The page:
> It's imply not a reading that can be applied successfully to...well, the pre-Civil War Marvel Universe. If any heroes were part of an elite, they were the Avengers. And the Avengers, of course, spent the majority of their history very much tied up with the government.

Which, outside of that one time Gyrich cut down their roster, the government never had any control over their lineup, and have ever used the line "once an Avenger, always an Avenger" to allow anyone back onto the team, regardless of their past misdeeds.

> I might add that using Iron Man and the Illuminati as the lead-up certainly didn't help whatever specious point Millar meant to make. If you're arguing against masked elitism, it's a bit hard not to think that the Illuminati secretly meeting to decide whether the superhuman community -- whom nobody asked them to represent, mind you -- should or shouldn't comply with the law.

....the law is the law. If one chooses not to comply with the law, that's what prison is for. Whatever the Illuminati decided is irrelevant to the fact that each and every person, superhuman or not, has a duty to obey the law.

All the Illuminati meeting did was have Tony and Reed, two of the leaders of the superhuman community, stand up and suggest that they all support the Act because it was going to happen.

> There's also the basic problem Millar seems to have utterly, abysmally missed: the SHRA isn't being enforced or run by directly elected officials. It's being administered, per the end of CW #7, by a largely unaccountable international spy agency and supported by two of the most elitist superheroes around (Tony and Millar-Reed, who does not resemble any other Reed).
>
> It's not as if Tony Stark is currently responsible to "the people," now is it? Yet Millar seems to think that a centralized and sinfinitely classifiable administration of superhumans granted official police powers is less elitist than a loose confederation of gifted amateurs so long as Congress passed a law permitting it. For God's sake, he really seems to be arguing that we'd all be better off if, say, the NSA ran the prison system and the police.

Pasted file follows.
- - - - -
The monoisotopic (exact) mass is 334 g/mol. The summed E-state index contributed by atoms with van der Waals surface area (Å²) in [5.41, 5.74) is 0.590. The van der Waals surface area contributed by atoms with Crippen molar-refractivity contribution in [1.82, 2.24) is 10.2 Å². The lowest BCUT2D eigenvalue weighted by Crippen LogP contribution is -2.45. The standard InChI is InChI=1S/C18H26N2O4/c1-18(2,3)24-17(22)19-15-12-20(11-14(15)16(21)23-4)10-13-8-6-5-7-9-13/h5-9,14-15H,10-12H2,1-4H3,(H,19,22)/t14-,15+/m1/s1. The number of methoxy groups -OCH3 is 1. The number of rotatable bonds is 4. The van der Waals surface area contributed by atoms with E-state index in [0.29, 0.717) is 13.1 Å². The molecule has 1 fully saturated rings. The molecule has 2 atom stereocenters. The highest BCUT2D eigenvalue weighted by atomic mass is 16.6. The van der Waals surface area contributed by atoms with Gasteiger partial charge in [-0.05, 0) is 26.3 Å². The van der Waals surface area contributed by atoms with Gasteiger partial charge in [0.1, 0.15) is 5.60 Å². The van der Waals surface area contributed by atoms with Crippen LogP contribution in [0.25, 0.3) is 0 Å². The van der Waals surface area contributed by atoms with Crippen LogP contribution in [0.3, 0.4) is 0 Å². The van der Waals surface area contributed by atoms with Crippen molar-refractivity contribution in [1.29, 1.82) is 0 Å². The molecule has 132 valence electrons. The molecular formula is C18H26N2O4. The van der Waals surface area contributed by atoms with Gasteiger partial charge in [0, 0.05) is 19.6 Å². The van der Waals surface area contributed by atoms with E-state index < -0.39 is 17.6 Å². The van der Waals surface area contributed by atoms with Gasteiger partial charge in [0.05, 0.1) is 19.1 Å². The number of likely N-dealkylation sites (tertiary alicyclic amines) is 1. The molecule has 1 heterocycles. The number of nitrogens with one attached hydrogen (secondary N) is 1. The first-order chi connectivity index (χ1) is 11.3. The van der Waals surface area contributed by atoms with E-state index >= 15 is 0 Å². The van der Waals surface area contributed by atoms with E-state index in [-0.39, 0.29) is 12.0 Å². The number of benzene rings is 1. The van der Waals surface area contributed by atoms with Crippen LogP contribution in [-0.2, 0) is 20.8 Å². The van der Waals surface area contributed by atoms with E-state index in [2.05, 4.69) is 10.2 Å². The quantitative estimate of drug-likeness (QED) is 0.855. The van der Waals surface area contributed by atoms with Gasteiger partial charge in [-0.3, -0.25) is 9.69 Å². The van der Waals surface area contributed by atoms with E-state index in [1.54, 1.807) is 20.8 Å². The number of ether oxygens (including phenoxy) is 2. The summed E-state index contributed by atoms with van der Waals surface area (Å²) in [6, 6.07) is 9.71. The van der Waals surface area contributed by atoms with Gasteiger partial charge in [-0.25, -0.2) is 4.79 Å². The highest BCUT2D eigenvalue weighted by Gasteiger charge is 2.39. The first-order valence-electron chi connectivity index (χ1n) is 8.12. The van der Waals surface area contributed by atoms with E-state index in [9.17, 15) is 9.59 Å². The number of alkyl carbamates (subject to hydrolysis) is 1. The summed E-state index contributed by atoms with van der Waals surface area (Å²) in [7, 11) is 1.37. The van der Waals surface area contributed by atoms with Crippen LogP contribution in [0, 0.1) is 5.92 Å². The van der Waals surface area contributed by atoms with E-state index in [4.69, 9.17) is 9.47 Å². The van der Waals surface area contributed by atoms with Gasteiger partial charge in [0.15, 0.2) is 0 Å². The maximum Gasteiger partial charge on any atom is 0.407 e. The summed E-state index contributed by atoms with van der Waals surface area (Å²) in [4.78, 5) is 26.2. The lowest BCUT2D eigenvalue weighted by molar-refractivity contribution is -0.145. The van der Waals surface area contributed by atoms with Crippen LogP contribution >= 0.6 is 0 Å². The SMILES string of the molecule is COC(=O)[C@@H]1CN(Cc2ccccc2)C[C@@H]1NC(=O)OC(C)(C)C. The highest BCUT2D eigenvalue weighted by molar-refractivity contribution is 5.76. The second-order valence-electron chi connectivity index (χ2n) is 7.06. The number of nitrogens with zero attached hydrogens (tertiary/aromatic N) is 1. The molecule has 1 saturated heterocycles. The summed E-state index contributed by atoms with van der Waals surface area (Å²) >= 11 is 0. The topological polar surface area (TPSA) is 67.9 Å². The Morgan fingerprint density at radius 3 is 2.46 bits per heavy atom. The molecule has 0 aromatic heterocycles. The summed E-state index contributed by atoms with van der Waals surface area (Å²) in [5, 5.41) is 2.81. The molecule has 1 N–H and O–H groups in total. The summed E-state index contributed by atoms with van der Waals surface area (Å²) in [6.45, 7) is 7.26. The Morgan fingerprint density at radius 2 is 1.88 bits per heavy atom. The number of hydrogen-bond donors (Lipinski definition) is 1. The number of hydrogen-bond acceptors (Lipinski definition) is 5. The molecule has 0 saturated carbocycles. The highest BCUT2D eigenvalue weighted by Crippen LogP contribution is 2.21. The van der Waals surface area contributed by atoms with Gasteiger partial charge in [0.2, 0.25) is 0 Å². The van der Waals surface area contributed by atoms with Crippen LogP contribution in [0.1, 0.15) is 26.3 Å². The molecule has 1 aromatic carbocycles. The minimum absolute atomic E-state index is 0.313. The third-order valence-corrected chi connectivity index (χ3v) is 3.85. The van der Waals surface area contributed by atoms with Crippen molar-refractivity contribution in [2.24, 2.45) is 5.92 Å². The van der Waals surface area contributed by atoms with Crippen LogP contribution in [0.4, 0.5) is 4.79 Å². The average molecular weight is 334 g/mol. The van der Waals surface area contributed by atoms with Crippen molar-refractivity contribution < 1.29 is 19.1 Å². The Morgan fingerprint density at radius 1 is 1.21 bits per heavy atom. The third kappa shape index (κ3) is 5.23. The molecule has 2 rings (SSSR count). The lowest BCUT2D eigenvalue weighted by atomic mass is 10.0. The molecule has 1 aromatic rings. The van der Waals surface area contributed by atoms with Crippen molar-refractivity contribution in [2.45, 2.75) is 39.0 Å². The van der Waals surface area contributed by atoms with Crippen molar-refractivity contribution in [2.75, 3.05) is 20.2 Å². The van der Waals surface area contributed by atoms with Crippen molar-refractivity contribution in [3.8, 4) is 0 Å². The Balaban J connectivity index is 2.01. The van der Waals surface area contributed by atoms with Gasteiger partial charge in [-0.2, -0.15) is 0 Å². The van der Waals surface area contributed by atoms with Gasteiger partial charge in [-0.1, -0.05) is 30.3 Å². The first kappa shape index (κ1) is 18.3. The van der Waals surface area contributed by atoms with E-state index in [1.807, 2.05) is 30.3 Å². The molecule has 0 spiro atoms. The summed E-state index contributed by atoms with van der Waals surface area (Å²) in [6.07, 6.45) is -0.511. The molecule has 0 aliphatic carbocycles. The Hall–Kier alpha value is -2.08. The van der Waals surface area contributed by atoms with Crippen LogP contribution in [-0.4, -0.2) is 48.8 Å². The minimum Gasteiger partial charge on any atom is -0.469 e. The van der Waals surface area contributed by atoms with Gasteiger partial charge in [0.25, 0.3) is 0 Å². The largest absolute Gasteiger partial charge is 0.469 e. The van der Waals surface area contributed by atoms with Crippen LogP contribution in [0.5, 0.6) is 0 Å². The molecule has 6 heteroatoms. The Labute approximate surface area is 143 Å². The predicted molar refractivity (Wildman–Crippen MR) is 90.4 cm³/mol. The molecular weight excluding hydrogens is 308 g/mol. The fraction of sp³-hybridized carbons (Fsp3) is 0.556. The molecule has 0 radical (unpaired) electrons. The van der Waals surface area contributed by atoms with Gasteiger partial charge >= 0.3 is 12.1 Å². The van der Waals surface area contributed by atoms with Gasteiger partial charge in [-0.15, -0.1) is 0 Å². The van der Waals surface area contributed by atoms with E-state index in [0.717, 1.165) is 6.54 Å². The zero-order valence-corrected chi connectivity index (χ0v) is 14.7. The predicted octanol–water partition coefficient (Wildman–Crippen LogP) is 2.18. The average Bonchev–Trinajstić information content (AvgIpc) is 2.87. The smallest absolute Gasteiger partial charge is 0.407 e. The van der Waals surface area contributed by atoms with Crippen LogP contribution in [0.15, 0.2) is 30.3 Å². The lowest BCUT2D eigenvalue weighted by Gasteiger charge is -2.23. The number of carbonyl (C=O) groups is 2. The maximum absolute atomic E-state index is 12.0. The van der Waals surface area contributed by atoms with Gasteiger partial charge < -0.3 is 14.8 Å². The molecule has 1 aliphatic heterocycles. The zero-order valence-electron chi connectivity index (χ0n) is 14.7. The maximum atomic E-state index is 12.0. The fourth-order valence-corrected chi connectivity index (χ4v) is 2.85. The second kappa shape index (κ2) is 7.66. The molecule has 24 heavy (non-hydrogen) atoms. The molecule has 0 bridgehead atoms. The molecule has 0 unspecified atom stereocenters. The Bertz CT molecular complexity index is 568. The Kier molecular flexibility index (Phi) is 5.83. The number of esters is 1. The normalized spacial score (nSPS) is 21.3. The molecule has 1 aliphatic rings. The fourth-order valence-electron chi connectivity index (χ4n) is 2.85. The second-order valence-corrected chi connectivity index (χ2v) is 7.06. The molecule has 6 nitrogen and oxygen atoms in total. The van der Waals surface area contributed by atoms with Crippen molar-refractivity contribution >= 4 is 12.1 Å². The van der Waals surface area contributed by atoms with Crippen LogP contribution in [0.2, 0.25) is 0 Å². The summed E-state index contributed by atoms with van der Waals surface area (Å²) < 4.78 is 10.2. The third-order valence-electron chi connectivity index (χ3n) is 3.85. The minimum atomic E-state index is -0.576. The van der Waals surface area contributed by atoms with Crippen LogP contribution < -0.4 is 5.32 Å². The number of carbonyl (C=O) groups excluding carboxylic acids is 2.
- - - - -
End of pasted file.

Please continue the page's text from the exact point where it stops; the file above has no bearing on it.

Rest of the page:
That kind of misses the point of "who else actually has the ability to enforce this law?" The regular cops can't deal with superhumans.

> Back when Millar was writing The Authority, fans of his run often argued that he was as hard on the team's quasi-fascism as on their largely one-dimensional opponents when someone made the point that the Authority themselves were effectively totalitarian enforces of their own private laws.
>
> It's rather harder to do that after reading Civil War; Millar really seems to like stories about law enforcement by way of black ops and wetwork and the like. There's a certain fetishization of the ubermenschen-as-hard-man in a lot of his work, and I'm becoming quite uncomfortble with him as a writer as a result. The way in which his work presents ideas of democracy and law isn't so much challenging or daring as morally imbecilic, and I'm rapidly tiring of it.
>
> His work genuinely seems incapable of containing or getting over the idea that not every law enacted via a democratic-republican process advances the interests of democracy. And that's a lesson I imagine a seventh-grader in a Histry or Civics class could work out.
>
> Millar's work has crossed the line for me from deeply irritating to ethically indefensible. Luckily for me, it's also becoming increasingly difficult to defend aesthetically, so perhaps I can just be done with his writing for good and all.

I'm probably the absolutely last person to debate this with, being someone so filled with loathing for humanity that he Just Doesn't Care about criminals being denied their rights, or 'abuses of democracy' in the name of The Greater Good. I'd happily lock every man, woman and child on Earth away in the Negative Zone in the interests of my own safety, so I have no issues with The Tony locking criminals away there for my entertainment.